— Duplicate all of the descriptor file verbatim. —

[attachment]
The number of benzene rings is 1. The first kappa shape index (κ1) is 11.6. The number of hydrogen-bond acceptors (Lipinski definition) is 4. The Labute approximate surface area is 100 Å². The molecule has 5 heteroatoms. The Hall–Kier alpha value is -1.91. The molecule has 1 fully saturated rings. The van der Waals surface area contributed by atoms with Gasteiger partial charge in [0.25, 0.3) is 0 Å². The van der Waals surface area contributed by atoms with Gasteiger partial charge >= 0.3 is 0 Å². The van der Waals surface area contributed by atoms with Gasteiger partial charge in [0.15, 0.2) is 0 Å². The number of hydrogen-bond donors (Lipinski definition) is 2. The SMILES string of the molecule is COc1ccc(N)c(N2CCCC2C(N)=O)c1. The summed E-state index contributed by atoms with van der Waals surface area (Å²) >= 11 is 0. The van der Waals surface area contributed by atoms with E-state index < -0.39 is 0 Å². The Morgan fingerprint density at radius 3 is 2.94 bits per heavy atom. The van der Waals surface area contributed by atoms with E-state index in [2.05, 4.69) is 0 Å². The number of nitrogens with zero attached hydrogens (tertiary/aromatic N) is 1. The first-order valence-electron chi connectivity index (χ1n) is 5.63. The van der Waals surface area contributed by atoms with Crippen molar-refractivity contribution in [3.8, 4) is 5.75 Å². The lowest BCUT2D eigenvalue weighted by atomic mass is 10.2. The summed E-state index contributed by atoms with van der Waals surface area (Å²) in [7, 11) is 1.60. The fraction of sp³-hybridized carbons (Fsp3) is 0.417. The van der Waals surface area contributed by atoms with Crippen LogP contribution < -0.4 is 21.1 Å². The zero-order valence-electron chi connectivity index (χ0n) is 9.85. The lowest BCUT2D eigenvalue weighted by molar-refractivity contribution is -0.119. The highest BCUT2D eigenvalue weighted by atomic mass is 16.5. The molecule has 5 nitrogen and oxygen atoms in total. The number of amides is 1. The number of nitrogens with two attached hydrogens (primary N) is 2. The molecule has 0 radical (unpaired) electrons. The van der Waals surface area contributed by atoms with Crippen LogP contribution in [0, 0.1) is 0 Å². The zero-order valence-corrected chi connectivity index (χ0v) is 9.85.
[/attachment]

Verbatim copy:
The number of benzene rings is 1. The first kappa shape index (κ1) is 11.6. The number of hydrogen-bond acceptors (Lipinski definition) is 4. The Labute approximate surface area is 100 Å². The molecule has 5 heteroatoms. The Hall–Kier alpha value is -1.91. The molecule has 1 fully saturated rings. The van der Waals surface area contributed by atoms with Gasteiger partial charge in [0.25, 0.3) is 0 Å². The van der Waals surface area contributed by atoms with Gasteiger partial charge >= 0.3 is 0 Å². The van der Waals surface area contributed by atoms with Gasteiger partial charge in [0.15, 0.2) is 0 Å². The number of hydrogen-bond donors (Lipinski definition) is 2. The SMILES string of the molecule is COc1ccc(N)c(N2CCCC2C(N)=O)c1. The summed E-state index contributed by atoms with van der Waals surface area (Å²) >= 11 is 0. The van der Waals surface area contributed by atoms with E-state index < -0.39 is 0 Å². The Morgan fingerprint density at radius 3 is 2.94 bits per heavy atom. The van der Waals surface area contributed by atoms with E-state index in [2.05, 4.69) is 0 Å². The number of nitrogens with zero attached hydrogens (tertiary/aromatic N) is 1. The first-order valence-electron chi connectivity index (χ1n) is 5.63. The van der Waals surface area contributed by atoms with Crippen molar-refractivity contribution in [3.8, 4) is 5.75 Å². The lowest BCUT2D eigenvalue weighted by atomic mass is 10.2. The summed E-state index contributed by atoms with van der Waals surface area (Å²) in [7, 11) is 1.60. The fraction of sp³-hybridized carbons (Fsp3) is 0.417. The van der Waals surface area contributed by atoms with Crippen LogP contribution < -0.4 is 21.1 Å². The zero-order valence-electron chi connectivity index (χ0n) is 9.85. The lowest BCUT2D eigenvalue weighted by molar-refractivity contribution is -0.119. The highest BCUT2D eigenvalue weighted by atomic mass is 16.5. The molecule has 5 nitrogen and oxygen atoms in total. The number of amides is 1. The number of nitrogens with two attached hydrogens (primary N) is 2. The molecule has 0 radical (unpaired) electrons. The van der Waals surface area contributed by atoms with Crippen LogP contribution in [0, 0.1) is 0 Å². The zero-order valence-corrected chi connectivity index (χ0v) is 9.85.